Yves Saint Laurent: l’enfant prodige

Yves Saint Laurent: l’enfant prodige

YVES SAINT LAURENT FRANCE 1986  ©Pierre Olivier DESCHAMPS/ Agence VU

60 years of revolution, this is the story about a special man, a visionary designer who gave a new language to the world of fashion. 

Yves Saint Laurent was born in 1936 in Algeria. From the beginning he has had a very special attitude to fashion. As matter of fact, when he was 18 he moved to Paris and started to work to Christian Dior Maison. 
It was 1957 when one of the most important couturier passed away. He was Monsieur Christian Dior and this was the moment of the revolution. To guide his maison was chosen Yves Saint Laurent.

Like Chanel, Saint Laurent has created a unique style, for decades it has been a symbol of the most refined, modern and innovative elegance.

He was the first, in the 1960s, to understand that high fashion could draw inspiration from the street and not be just a self-referential reality, a world closed in on itself with no relationship with reality.

The 1958 collection created a sensation with which he made his debut, when, successor to Christian Dior, he presented in the elegant halls of Avenue Montaigne, a gritty and irreverent silhouette, very little politically correct for the sartorial conformism of the time.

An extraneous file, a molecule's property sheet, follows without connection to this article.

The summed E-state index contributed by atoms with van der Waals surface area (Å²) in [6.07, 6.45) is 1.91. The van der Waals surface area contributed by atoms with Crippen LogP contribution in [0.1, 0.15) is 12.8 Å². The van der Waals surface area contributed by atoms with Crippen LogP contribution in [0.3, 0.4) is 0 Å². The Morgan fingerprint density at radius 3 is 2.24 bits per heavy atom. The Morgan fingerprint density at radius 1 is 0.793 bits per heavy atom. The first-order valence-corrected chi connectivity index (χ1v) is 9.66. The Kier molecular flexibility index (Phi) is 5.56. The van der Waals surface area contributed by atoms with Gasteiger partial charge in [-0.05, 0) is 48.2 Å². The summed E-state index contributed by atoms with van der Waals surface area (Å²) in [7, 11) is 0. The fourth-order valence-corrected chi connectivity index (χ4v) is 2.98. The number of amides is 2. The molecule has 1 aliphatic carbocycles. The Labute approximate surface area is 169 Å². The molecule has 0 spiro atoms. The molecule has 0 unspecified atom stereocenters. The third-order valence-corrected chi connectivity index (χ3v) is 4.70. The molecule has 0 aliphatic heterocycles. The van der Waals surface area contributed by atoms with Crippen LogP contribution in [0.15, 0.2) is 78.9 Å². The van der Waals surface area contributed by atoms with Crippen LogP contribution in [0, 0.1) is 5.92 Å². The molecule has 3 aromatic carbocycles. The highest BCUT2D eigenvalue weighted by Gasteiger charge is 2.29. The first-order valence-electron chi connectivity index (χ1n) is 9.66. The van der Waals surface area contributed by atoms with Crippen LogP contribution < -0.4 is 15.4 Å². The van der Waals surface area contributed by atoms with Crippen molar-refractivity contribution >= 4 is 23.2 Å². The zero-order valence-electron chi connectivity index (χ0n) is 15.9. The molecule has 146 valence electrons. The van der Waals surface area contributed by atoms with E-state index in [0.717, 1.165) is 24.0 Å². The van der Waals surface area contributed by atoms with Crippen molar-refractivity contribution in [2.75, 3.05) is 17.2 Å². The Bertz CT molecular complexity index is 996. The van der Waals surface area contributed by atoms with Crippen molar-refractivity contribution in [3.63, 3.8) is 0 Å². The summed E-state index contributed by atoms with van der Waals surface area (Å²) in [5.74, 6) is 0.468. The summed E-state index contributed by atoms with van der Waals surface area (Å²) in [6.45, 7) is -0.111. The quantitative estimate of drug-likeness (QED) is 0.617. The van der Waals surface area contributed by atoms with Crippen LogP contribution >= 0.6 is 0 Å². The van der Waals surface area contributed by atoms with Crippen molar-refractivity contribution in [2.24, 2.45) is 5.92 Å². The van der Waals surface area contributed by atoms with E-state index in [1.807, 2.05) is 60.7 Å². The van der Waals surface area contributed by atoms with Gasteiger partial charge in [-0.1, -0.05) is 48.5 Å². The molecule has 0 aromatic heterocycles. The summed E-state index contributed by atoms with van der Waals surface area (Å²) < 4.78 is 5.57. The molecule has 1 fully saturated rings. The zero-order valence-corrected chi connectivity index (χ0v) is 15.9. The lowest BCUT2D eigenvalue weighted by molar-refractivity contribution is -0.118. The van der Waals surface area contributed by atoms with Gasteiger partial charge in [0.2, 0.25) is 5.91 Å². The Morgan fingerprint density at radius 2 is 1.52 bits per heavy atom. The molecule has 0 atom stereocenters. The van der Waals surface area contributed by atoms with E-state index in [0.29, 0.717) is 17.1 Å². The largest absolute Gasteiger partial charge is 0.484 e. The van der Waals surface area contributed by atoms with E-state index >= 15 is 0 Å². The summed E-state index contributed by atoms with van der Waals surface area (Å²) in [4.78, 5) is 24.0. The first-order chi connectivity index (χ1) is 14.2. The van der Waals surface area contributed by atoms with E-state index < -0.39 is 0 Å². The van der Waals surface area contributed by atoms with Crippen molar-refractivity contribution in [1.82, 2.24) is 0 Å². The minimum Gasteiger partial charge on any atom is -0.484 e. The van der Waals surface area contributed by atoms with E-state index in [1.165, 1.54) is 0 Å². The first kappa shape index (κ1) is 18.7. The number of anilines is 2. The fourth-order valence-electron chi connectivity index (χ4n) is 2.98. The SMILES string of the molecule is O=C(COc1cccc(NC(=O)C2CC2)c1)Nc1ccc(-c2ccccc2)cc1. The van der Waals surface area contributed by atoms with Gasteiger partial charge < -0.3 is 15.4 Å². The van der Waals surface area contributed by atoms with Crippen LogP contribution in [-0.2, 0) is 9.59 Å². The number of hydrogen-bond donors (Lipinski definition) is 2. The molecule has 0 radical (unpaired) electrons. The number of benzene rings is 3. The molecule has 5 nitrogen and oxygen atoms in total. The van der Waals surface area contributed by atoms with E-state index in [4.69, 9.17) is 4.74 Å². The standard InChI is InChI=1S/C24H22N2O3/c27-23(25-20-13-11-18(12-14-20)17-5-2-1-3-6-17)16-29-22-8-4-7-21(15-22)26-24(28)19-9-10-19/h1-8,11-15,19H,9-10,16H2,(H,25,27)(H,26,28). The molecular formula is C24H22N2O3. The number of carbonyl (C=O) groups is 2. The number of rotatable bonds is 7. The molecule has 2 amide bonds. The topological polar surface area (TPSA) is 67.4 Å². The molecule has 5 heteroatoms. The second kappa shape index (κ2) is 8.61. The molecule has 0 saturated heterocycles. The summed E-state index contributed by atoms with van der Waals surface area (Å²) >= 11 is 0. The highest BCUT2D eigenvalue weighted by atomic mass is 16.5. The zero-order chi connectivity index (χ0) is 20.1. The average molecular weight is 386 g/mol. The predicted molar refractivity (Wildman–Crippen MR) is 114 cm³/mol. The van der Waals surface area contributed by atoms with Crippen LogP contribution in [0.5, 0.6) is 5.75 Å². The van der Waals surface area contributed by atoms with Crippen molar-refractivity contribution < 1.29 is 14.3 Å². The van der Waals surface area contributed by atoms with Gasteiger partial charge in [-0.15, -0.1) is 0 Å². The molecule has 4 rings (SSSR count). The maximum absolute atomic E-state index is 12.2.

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We could already sense the heterodox spirit of this new designer, who, throughout his career, has kept the promise of that time, becoming a constant innovator, a modernizer of the female image. He did everything or almost everything before the others. 

His, decades before Giorgio Armani, was the intuition to transfer some items of the male wardrobe to the female one: the blazer, the Saharan, the trench coat, the leather jacket, the trouser suit, his explosive charge of vitality combined with a devouring passion for art that made him pay whimsical tributes to the masters of twentieth-century painting, from Picasso to Andy Warhol, from Matisse, to Braque, from Mondrian to David Hockney, and especially Van Gogh when the pairing art-fashion was not yet a foregone conclusion, a commonplace on the “cultured” catwalk.

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Beyond a multifaceted creativity, Saint Laurent also had brilliant commercial intuitions, such as having understood, once again in advance of his colleagues, that the so modern ideas of his high fashion could, wisely corrected, be transformed into an industrial product.

I want to give haute couture a kind of wink, a sense of humour – to introduce the whole sense of freedom one sees in the street into high fashion; to give couture the same provocative and arrogant look as punk – but, of course, with luxury and dignity and style.

Yves Saint Laurent

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